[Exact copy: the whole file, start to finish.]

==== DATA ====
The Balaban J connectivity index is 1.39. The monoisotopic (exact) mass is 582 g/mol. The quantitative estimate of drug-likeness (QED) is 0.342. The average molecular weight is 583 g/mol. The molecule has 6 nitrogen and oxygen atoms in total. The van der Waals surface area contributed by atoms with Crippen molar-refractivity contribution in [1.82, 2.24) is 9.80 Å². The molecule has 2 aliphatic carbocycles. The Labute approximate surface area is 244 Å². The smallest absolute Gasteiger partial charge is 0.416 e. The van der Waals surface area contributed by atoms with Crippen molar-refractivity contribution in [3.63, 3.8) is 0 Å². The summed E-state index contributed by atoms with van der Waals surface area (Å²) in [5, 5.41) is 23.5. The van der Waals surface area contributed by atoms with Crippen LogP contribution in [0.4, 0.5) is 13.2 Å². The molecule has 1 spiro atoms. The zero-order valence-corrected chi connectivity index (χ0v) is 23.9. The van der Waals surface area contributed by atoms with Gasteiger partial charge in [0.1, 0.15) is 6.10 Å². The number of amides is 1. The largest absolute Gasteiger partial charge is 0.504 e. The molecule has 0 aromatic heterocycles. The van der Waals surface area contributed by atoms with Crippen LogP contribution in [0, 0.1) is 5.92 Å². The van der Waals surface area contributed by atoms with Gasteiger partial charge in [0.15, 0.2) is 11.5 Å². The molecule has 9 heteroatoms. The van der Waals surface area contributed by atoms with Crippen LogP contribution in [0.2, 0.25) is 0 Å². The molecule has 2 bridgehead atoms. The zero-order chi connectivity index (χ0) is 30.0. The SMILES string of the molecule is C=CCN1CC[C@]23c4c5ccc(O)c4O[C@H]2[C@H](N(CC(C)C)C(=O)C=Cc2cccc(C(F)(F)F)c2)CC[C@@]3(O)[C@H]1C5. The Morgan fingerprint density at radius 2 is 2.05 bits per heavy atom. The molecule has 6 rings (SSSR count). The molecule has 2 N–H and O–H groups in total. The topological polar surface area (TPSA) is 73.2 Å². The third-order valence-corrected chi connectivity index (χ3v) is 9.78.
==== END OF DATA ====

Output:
The Balaban J connectivity index is 1.39. The monoisotopic (exact) mass is 582 g/mol. The quantitative estimate of drug-likeness (QED) is 0.342. The average molecular weight is 583 g/mol. The molecule has 6 nitrogen and oxygen atoms in total. The van der Waals surface area contributed by atoms with Crippen molar-refractivity contribution in [1.82, 2.24) is 9.80 Å². The molecule has 2 aliphatic carbocycles. The Labute approximate surface area is 244 Å². The smallest absolute Gasteiger partial charge is 0.416 e. The van der Waals surface area contributed by atoms with Crippen molar-refractivity contribution in [3.63, 3.8) is 0 Å². The summed E-state index contributed by atoms with van der Waals surface area (Å²) in [5, 5.41) is 23.5. The van der Waals surface area contributed by atoms with Crippen LogP contribution in [0.4, 0.5) is 13.2 Å². The molecule has 1 spiro atoms. The zero-order valence-corrected chi connectivity index (χ0v) is 23.9. The van der Waals surface area contributed by atoms with Gasteiger partial charge in [0.1, 0.15) is 6.10 Å². The number of amides is 1. The largest absolute Gasteiger partial charge is 0.504 e. The molecule has 0 aromatic heterocycles. The van der Waals surface area contributed by atoms with Crippen LogP contribution in [0, 0.1) is 5.92 Å². The van der Waals surface area contributed by atoms with Gasteiger partial charge in [0.15, 0.2) is 11.5 Å². The molecule has 9 heteroatoms. The van der Waals surface area contributed by atoms with Crippen LogP contribution in [0.2, 0.25) is 0 Å². The molecule has 2 bridgehead atoms. The zero-order chi connectivity index (χ0) is 30.0. The SMILES string of the molecule is C=CCN1CC[C@]23c4c5ccc(O)c4O[C@H]2[C@H](N(CC(C)C)C(=O)C=Cc2cccc(C(F)(F)F)c2)CC[C@@]3(O)[C@H]1C5. The Morgan fingerprint density at radius 2 is 2.05 bits per heavy atom. The molecule has 6 rings (SSSR count). The molecule has 2 N–H and O–H groups in total. The topological polar surface area (TPSA) is 73.2 Å². The third-order valence-corrected chi connectivity index (χ3v) is 9.78.